It was an old bench, made of pine, too low for George on it’s original legs so he’d jacked it up to where it was tall enough for him but too tall for me. That was before I came on the scene. The bench was a good 8 feet long at least and two sided with the traditional centre well board for stowing tools in use. We made a quick duckboard using 2″ oval nails and strips of 1″ by 3″ pine for my side, to raise me up 2 1/2″. It ran the full length of the bench. It was a compromise for both of us and it worked just fine for me because I would grow three more inches over the ensuing years.
There was scarcely any part of the surface that didn’t have cuts and gouges into it from the tools. Even though it looked rough, when I traced my fingers over the surface it was surprisingly soft to my touch. The difference between my school workbench and this one was a century or more of use but then too the realness of it. I am sure those hundreds of thousands of surface nicks and saw cuts were never careless or intentional. They would mostly be slips. I say that because a stock phrase from George was always, “Don’t cut into the bench!” Then he’d chuckle because the reality of the surface said different. I began to understand what realness was early on by working with George and the other men. A World war had defined many things for them and the return to normal life for them was their work and their families. It was uncomplicated. Simple. The simplicity defined complicated men raised in complex worlds. I don’t know if any of them loved woodworking like George and I did. It seemed as though it was more a job to them and they never spoke of beauty, shape, scents and tools. Perhaps they were older and more cynical. I could see the Ragged Trousered Philanthropists living in them y their choice of phrases, dress and the influence of working class culture. These things were training me also and influenced my views. It was my living in the USA that changed my perspective. I will always love America for the alternatives it provided me. My return to the UK had adopted many American attitudes that I will always be thankful for and love.
My first planing
Though I had used a plane in school it was never truly taught to me as George did.It was a boy’s world in school so with around 12-15 boys in a woodworking class it was very difficult giving one on one. I used to think that more girls would have liked to do woodworking but looking at the percentages to day where they could if they chose to nothing has changed. Less than 2% women in woodworking classes is quite a difference. The dismantling of my first #4, the fettling and the scrutinising of every tiny miscast component. The filing and the levelling, the flattening and the sharpening but then too the removing of hard corners, the sole treatment and the ‘rag-in-the-can oiler. Though I was using his plane for a long time I still ran my new one alongside until it was “broken in” as George would say. I still like the curls and bands rising up from my planes. It’s nothing more than realness and even etherial and not etherial at the same time. I think we have gone too far in the other ditch today and made sharpening a luxury issue where some can spend an hour working to sharpen a plane when it takes only two minutes the get the same edge. It’s become a conversation piece of work when for me it has always been just essential to my working. I like realness not play acting to an audience, something ‘interesting poor’.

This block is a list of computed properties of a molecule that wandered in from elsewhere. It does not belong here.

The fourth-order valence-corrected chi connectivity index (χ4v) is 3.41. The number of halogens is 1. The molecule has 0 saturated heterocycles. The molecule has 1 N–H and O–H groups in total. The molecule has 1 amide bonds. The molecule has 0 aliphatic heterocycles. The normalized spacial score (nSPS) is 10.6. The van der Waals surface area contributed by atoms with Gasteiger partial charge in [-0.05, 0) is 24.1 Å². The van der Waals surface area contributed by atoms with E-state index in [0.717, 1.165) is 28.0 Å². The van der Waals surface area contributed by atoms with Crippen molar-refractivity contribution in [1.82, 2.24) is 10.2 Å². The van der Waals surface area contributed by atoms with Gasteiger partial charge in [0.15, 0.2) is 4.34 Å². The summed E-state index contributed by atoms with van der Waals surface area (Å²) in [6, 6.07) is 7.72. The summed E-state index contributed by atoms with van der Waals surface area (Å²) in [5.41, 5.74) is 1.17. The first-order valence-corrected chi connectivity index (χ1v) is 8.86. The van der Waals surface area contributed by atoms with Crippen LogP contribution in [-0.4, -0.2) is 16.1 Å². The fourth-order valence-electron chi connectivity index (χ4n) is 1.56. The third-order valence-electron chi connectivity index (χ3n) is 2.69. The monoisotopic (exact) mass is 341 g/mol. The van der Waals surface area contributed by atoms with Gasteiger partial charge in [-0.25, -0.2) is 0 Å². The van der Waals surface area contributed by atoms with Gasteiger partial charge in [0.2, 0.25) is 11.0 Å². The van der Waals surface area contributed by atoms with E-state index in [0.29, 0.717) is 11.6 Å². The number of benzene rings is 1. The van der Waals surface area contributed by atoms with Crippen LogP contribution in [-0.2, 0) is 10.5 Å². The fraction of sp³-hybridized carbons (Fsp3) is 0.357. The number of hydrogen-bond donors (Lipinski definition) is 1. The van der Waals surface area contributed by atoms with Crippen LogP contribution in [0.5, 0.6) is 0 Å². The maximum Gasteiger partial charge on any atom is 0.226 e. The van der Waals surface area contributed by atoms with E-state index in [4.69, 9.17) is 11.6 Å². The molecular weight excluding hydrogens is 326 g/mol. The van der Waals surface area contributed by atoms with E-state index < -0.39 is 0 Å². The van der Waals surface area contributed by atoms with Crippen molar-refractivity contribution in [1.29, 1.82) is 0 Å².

Never the less, the plane gliding in the realness of working for my living added a new dimension. No digs and gouges or torn grain was allowed no matter the wood. The plane, the #4 plane, had to reconcile all things and I learned to twist and turn according to what I sensed through the tool. It was soon evident that George had his work cut out. A tear would cause many rolls of the eyes in a given day. He’d walk around the bench and use his plane like an eraser, rubbing out my flaws and then demanding I plane it again but without the tear. By this I learned that the plane was not a road grader or a bulldozer to force wood into compliance but a finely tuned instrument similar to a multidimensional stethoscope and sensor through and by which I must tune my hearing and touch to change what was otherwise impossible to change. George was a patient and kind man. He taught me to respect all things by this nature. This is how we raise our children, live with our friends and work with our colleagues. This is how we make every piece of wood fit into its cohesive whole, form beauty, shape the world. Who can argue with things such as these.
My workbenches have become the same as George’s through the last five decades. Unpretentious, marred, functional, working. There is always the new stage, when all looks pristine and then there is the worked phase where knocks, marks and gouges have occurred in the working on the bench. The in between is the part I like the least, when it has so little character. It’s funny how you can recall every slip you make that records itself in the benchtop. There is an intimacy to it you see. A little romance perhaps. But the romance is the working of the wood and the servile workability of the full workbench. Then too there’s the vise. It’s rugged strength. It’s sensitive hold and its firm grip and all stages in between.